Tag Archives: Hillary Clinton

‘Chaos president’? Trump sees it as a compliment … maybe?

Jeb Bush told us during the 2016 Republican Party primary campaign for president that Donald Trump would govern under an aura of chaos.

Yep. He was right. Trump vanquished the GOP field bigly, then went on to eke out a victory over Hillary Rodham Clinton.

The White House has become a place where sensibilities go to die. The president fights with the media, with Democrats, with Republicans who oppose him, with his national security team, the national intelligence network, our nation’s historic allies in North America and Europe.

I’m at the point of this individual’s term in office that I am considering tossing aside the word “chaos” to describe him and the manner he seeks to govern the nation. Why? I am beginning to believe that Trump sees the terms “chaos” or “chaotic” as endearments.

He likes governing this way. Is it possible that he sees chaos, confusion, controversy as his ticket to re-election?

That question is not as dumb/idiotic/moronic as you might think. You see, this president vowed to be an unconventional head of state when he won that Electoral College victory in 2016. Of all the promises he has made, this is one that he has kept in mega-spades.

He has fired no fewer than a half-dozen Cabinet officials; sure, some of ’em “resigned,” but we all know they were shoved out the door.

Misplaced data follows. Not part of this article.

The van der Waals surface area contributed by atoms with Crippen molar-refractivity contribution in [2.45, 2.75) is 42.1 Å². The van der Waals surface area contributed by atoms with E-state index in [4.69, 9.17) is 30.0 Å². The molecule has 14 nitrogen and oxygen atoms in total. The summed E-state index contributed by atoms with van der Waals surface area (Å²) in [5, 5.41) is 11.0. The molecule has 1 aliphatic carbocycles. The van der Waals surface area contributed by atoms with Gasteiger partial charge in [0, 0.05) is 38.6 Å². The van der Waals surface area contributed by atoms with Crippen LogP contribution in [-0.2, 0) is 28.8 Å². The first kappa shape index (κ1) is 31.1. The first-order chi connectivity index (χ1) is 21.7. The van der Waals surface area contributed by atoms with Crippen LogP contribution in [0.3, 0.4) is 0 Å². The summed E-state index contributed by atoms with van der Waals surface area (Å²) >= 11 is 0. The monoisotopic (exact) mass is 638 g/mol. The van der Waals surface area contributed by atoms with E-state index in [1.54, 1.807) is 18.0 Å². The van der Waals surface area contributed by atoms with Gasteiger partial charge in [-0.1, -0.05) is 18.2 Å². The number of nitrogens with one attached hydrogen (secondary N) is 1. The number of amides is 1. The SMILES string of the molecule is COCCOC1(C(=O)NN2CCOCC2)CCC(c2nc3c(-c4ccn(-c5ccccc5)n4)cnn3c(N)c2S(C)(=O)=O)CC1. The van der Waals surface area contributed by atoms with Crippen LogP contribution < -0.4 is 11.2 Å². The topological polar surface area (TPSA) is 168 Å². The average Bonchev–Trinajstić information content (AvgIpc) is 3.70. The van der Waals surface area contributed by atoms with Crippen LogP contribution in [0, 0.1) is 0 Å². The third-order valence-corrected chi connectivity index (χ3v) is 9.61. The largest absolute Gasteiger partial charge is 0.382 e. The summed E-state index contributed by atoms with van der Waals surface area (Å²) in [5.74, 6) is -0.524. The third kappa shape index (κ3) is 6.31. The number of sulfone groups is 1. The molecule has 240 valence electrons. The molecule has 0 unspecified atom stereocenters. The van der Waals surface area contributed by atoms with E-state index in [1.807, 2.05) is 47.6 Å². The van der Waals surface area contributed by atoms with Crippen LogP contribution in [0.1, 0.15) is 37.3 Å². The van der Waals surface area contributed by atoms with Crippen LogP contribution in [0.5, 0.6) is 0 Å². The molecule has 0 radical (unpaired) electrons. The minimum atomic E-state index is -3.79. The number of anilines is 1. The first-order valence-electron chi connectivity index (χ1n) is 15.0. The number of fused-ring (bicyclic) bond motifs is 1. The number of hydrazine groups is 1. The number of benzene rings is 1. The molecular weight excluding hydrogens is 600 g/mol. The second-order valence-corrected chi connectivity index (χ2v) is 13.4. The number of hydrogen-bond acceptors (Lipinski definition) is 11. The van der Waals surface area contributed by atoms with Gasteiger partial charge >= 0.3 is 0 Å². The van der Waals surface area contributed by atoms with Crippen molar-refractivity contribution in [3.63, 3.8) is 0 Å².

He changes his mind at the sound of the last person to whisper in his ear. He governs with his Twitter account. He makes pronouncements that serve as policy and doesn’t tell the “best people” he purportedly hired to surround him and give him the “best advice.”

Oh, but wait! This is the same guy who said during the campaign that he knows “more about ISIS than the generals.” Trump declared the Islamic State was “defeated” in Syria, only to watch as ISIS launched another terrorist attack.

I thought Jeb Bush’s prediction of a “chaos presidency” was correct. I also thought that it would frighten enough voters away to deny this clown the election as president of the United States.

Silly me. I was wrong. Jeb Bush was right, but it doesn’t matter to this guy that so many Americans are worried about the chaos he has brought to the White House.